A naturally occurring yellow tomato fruit mutant cv. Santa Clara was reciprocally crossed with the red wild type, after which F1 plants were self pollinated or backcrossed with both parents. Plants from F1 generations produced all fruits with a homogeneous deep red color when ripe. F2 plants showed a 3:1 red:yellow segregation of fruit color, and 100% red when backcrossed with red wild type or 1:1 red:yellow segregation in backcrosses with the yellow mutant; hence, yellow fruit color was determined by a recessive allele. Based on reciprocal crosses, fruit color is unlikely to be determined by maternal genes. Accumulation of lycopene dropped by 99.3% and b-carotene by 77% in ripe yellow fruits, compared to the red wild type. Leaf and flower chlorophyll and total carotenoid concentrations were not affected by the yellow mutation. However, the mutant fruit had a higher rate of chlorophyll degradation during fruit ripening, whilst fruit from the F1 generation showed lower rates of degradation, similar to that observed in red wild type fruits.

INTRODUCTION

The tomato plant has been intensely used for fundamental genetic studies in the last three decades. In addition to their economical importance, tomato fruits are also used as model to explain important physiological and biochemical processes of ripening, for example ethylene and carotenoid synthesis, cell wall degradation and changes in starch, soluble sugars and acid metabolism (Kinet and Peet, 1997).

Several natural tomato mutants affecting fruit quality and ripening have been intensely studied. Pleiotropic fruit ripening mutants, such as ripening inhibitor (rin), never ripe (Nr), non-ripening (Nor) and alcobaça (alc), show a delay or inhibition of color development, softening, CO2 evolution and ethylene biosynthesis during ripening (Hobson and Grierson, 1993). An additional class of fruit pigment mutants is mentioned in the current literature, including apricot (at), beta carotene (B), greenflesh (gf), greenripe (gr), tangerine (t), high pigment (hp) and yellow flesh (r), among others (Jenkins and Mackinney, 1955; Rick and Butler, 1956). This latter class of tomato mutants shows a variety of changes in fruit color and quality when ripe, varying from the persistence of chlorophyll, development of yellow or orange color to a complete lack of lycopene synthesis (Gray et al., 1994). However, other aspects of fruit chemical composition may also be affected, including abscisic acid synthesis or content of b- or d-carotene.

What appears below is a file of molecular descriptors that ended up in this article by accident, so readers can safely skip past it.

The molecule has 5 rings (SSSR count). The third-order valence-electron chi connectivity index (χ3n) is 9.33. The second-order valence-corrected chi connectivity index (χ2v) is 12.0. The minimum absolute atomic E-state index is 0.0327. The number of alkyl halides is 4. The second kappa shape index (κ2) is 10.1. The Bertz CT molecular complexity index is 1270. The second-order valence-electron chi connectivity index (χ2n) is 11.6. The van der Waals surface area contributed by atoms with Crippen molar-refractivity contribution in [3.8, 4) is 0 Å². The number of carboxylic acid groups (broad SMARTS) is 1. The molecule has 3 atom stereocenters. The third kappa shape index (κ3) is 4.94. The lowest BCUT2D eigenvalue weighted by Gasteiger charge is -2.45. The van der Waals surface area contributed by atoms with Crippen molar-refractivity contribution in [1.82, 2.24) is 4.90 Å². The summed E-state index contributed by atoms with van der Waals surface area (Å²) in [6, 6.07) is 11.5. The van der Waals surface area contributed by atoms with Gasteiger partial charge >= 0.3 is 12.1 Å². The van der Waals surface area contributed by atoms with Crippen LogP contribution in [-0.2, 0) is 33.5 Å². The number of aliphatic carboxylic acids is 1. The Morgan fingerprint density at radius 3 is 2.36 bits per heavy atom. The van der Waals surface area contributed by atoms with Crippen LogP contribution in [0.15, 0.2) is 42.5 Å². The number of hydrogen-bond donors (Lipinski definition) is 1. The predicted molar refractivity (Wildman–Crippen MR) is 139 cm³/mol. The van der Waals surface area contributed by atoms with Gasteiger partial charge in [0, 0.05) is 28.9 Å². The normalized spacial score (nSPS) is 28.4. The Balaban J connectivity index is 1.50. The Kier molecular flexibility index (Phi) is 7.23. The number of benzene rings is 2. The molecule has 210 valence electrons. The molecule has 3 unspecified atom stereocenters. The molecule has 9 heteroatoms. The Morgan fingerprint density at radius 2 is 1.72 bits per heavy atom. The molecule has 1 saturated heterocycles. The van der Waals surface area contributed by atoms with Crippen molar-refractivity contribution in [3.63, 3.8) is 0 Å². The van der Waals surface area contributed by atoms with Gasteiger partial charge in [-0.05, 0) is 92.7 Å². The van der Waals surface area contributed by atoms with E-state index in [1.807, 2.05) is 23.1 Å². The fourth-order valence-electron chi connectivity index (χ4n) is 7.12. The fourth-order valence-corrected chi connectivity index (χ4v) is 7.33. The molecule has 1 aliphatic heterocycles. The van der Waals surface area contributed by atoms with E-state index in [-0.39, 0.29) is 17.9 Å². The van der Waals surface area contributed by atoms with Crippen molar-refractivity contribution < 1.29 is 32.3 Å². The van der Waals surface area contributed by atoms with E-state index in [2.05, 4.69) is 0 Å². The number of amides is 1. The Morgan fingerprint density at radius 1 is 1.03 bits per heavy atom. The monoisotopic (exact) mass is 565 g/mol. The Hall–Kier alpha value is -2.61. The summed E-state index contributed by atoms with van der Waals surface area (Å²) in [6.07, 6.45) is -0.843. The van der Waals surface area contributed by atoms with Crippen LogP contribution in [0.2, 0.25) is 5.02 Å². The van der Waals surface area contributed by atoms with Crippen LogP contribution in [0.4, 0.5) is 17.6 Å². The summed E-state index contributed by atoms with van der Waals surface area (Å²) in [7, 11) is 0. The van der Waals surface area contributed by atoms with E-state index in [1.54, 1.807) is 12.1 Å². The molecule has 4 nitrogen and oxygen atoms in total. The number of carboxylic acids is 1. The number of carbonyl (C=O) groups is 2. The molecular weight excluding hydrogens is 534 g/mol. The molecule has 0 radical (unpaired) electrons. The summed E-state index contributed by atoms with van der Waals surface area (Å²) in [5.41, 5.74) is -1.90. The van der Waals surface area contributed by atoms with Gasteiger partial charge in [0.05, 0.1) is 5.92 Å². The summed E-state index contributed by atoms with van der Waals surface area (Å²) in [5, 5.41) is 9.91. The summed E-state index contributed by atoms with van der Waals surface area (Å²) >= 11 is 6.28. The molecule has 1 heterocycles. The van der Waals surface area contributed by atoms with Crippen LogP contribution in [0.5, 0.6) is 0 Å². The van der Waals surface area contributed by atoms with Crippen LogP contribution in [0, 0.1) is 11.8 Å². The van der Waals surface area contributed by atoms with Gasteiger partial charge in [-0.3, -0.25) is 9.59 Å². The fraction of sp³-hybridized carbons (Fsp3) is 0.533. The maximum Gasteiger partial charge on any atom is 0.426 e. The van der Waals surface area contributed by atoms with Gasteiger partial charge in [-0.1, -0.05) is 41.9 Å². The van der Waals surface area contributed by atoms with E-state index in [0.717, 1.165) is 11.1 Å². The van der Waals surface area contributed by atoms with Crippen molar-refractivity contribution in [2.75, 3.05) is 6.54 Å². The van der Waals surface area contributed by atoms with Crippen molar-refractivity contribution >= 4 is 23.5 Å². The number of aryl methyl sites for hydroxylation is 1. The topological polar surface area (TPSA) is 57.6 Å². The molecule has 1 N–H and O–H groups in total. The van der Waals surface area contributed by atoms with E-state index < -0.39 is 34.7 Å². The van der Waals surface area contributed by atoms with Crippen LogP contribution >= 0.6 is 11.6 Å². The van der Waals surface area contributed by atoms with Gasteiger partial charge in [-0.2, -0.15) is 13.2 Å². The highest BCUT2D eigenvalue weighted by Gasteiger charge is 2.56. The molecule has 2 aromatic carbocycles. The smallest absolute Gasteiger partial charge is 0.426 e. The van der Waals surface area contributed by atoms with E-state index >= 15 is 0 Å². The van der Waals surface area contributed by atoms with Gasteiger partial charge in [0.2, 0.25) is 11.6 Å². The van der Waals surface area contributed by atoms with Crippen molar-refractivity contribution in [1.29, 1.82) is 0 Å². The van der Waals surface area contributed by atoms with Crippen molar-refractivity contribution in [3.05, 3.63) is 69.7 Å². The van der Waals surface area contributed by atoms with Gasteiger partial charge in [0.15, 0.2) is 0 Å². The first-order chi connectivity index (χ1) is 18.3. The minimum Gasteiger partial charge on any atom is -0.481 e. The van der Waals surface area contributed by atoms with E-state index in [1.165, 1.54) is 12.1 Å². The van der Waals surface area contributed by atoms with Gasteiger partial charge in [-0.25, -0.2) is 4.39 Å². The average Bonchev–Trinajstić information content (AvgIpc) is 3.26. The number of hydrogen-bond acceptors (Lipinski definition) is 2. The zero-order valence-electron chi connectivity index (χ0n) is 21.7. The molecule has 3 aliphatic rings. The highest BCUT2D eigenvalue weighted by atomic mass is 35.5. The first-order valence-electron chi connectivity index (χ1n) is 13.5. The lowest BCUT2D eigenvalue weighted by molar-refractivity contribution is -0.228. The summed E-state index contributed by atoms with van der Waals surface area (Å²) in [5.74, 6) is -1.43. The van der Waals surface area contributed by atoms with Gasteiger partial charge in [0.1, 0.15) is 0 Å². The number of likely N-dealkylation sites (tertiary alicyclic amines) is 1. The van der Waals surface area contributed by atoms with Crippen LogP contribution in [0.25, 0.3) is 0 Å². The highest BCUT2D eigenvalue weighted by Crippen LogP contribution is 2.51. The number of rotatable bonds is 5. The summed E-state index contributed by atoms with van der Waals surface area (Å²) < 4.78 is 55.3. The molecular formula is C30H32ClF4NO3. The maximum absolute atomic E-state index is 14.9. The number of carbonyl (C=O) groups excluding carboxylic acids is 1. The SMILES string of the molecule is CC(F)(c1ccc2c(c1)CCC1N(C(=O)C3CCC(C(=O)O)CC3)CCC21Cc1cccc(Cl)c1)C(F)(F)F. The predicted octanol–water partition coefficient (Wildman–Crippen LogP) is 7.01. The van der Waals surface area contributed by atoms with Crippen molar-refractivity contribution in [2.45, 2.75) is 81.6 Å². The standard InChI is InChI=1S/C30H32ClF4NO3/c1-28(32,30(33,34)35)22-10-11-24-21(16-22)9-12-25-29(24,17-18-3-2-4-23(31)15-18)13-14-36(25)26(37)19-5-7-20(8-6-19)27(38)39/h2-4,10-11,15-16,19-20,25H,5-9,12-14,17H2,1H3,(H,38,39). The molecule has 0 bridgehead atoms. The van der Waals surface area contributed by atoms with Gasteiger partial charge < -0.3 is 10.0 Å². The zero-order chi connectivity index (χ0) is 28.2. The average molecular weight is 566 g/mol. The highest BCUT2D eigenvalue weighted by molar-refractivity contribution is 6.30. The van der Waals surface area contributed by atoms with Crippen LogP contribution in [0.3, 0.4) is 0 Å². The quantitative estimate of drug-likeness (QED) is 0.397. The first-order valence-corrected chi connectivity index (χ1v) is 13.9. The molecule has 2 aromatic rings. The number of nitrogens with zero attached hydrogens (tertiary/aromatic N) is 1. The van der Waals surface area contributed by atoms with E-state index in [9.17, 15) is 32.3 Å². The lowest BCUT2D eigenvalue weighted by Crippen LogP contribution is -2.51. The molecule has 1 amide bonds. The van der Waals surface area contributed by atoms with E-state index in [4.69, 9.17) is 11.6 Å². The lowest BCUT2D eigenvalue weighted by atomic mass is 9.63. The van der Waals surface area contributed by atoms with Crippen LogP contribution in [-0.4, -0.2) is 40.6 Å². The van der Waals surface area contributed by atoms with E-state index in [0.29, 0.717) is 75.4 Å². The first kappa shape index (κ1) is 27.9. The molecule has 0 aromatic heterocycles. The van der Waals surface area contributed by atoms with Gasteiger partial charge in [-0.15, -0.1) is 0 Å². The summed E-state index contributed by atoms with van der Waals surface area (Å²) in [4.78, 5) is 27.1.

Recently in Viçosa (MG), Brazil, a mutant fruit of tomato cv. Santa Clara was identified, which is yellow when the fruit is fully ripe. It is not possible to establish the nature of the mutated gene based only on fruit color development. Thus, the goals of the current work were to study the segregation of fruit color and pigment changes in segregating generations of crosses between the yellow mutant and the red wild type cultivated tomato.

MATERIAL AND METHODS

Self-pollinated yellow mutants and red wild type tomato plants of cv. Santa Clara were grown under greenhouse procedures to generate reciprocal crosses. F1 generations were then either self-pollinated or backcrossed with the original parents. Red wild type (P1), yellow mutant (P2), F1 (P2 ´ P1 or P1 ´ P2), F2 and backcrossed (F1´ P1 or F1´ P2) seeds were grown under field conditions. Fruits from first flower trusses were harvested at mature-green and ripe stages for color and pigment analyses.